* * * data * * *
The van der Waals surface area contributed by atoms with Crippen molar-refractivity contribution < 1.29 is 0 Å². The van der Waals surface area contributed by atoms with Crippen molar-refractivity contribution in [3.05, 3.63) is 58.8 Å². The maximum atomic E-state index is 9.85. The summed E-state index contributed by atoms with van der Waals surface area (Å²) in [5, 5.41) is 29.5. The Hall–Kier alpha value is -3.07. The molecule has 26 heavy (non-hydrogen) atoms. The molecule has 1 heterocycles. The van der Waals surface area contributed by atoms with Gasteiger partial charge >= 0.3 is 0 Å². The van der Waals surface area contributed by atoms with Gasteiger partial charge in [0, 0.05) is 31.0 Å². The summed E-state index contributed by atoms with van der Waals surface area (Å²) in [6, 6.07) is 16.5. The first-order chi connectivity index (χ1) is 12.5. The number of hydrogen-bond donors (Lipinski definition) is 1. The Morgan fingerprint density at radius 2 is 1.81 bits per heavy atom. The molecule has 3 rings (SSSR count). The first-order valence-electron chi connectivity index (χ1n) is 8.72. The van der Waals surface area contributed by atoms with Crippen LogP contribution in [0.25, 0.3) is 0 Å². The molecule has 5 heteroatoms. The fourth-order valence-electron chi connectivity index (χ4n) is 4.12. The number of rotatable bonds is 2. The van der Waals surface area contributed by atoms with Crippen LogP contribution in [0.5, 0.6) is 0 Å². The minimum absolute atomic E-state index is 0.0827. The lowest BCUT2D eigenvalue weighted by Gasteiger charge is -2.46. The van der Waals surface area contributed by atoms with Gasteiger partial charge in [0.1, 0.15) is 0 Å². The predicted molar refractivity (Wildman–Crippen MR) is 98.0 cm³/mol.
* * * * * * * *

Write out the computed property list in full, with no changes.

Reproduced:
The van der Waals surface area contributed by atoms with Crippen molar-refractivity contribution < 1.29 is 0 Å². The van der Waals surface area contributed by atoms with Crippen molar-refractivity contribution in [3.05, 3.63) is 58.8 Å². The maximum atomic E-state index is 9.85. The summed E-state index contributed by atoms with van der Waals surface area (Å²) in [5, 5.41) is 29.5. The Hall–Kier alpha value is -3.07. The molecule has 26 heavy (non-hydrogen) atoms. The molecule has 1 heterocycles. The van der Waals surface area contributed by atoms with Gasteiger partial charge >= 0.3 is 0 Å². The van der Waals surface area contributed by atoms with Gasteiger partial charge in [0, 0.05) is 31.0 Å². The summed E-state index contributed by atoms with van der Waals surface area (Å²) in [6, 6.07) is 16.5. The first-order chi connectivity index (χ1) is 12.5. The number of hydrogen-bond donors (Lipinski definition) is 1. The Morgan fingerprint density at radius 2 is 1.81 bits per heavy atom. The molecule has 3 rings (SSSR count). The first-order valence-electron chi connectivity index (χ1n) is 8.72. The van der Waals surface area contributed by atoms with Crippen LogP contribution in [0.25, 0.3) is 0 Å². The molecule has 5 heteroatoms. The fourth-order valence-electron chi connectivity index (χ4n) is 4.12. The number of rotatable bonds is 2. The van der Waals surface area contributed by atoms with Crippen LogP contribution in [0.5, 0.6) is 0 Å². The minimum absolute atomic E-state index is 0.0827. The lowest BCUT2D eigenvalue weighted by Gasteiger charge is -2.46. The van der Waals surface area contributed by atoms with Gasteiger partial charge in [0.1, 0.15) is 0 Å². The predicted molar refractivity (Wildman–Crippen MR) is 98.0 cm³/mol.